New Guidance to Help Musicians Protect their Hearing

Professional musicians such as orchestra, band members, music teachers, as well
as others in the music industry such as disc jockeys, audio engineers, and crew
members are all at risk for developing permanent hearing loss, ringing in the
ears, and other hearing disorders from prolonged exposure to loud music.
Exposures to noise exceeding 85 decibels over 8 hours (dBA) are considered
hazardous, and if the noise reaches 100 dBA, it could take only 15 minutes to
cause permanent damage if exposed for a prolonged period of time.

The National Institute for Occupational Safety and Health published new
guidance to help musicians and those who work in the music industry protect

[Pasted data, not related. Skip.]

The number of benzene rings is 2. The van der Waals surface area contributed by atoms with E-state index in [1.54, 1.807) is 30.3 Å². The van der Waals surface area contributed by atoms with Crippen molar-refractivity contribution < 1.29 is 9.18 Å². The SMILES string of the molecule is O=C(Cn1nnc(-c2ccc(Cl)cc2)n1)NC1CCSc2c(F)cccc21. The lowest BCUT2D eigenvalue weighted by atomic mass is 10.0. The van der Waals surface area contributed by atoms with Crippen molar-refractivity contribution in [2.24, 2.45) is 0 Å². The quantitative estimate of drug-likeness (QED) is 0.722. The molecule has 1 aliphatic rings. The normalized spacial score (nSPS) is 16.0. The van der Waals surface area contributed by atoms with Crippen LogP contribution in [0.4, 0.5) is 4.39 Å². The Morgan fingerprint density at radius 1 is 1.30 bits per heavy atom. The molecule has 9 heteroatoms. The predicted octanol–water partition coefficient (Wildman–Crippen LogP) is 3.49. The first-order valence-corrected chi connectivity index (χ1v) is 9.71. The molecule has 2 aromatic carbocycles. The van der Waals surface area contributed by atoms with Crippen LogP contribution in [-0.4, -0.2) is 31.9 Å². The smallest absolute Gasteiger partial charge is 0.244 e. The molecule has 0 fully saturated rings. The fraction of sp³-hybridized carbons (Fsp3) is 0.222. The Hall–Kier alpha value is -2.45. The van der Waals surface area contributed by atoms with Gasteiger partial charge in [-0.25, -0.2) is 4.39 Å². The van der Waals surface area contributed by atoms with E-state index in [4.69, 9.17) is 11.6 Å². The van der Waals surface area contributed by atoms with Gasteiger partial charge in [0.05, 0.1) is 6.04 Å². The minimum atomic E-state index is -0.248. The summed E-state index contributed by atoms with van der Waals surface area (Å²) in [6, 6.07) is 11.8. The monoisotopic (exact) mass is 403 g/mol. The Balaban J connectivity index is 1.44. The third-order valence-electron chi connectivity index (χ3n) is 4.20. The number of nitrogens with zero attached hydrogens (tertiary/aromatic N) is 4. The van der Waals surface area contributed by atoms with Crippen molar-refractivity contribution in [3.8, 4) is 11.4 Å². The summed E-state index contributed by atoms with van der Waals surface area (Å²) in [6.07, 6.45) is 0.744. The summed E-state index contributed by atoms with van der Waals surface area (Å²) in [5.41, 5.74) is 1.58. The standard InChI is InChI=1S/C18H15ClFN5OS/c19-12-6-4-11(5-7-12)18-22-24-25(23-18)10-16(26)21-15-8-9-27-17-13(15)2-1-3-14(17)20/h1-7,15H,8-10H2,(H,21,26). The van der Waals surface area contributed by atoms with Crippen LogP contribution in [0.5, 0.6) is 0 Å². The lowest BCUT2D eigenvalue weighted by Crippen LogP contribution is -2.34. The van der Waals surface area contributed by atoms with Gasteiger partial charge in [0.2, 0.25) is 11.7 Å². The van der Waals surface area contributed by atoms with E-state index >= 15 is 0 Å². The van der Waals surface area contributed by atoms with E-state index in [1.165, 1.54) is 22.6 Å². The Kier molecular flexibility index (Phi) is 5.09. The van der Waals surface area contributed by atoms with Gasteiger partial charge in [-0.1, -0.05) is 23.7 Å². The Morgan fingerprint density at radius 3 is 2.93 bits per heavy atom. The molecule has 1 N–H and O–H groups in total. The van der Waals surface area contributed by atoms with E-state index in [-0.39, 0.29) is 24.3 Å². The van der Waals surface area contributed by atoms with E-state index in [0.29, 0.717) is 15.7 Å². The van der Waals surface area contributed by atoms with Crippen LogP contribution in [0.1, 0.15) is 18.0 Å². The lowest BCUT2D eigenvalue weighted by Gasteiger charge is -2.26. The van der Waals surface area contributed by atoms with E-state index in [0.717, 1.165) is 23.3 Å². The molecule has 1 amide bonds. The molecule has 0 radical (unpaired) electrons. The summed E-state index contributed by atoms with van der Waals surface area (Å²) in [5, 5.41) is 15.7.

their hearing.

To mitigate potential hearing damage for professional musicians, NIOSH
recommends that employers, music venue operators, schools and colleges,
consider the following:

  • Consider implementing a hearing conservation program that includes annual testing and training in workplaces that have noise levels that exceed 85 dBA.

  • Encourage participation in educational and awareness campaigns on music-inducedhearing loss.

  • Increase distances between individuals and instruments when feasible.

  • Conduct regular sound level assessments.

  • Identify hearing protection solutions that work best for the individual musicians or affected workers.

Musicians should consider the following:

  • Play music at lower levels during individual and group rehearsals, whenever possible.

  • Wear hearing protection when appropriate.

  • Have your hearing evaluated annually by an experienced audiologist.

  • Give your ears some rest; take advantage of breaks in quiet areas whenpossible.

More information - Source: Centre for Occupational Health and Safety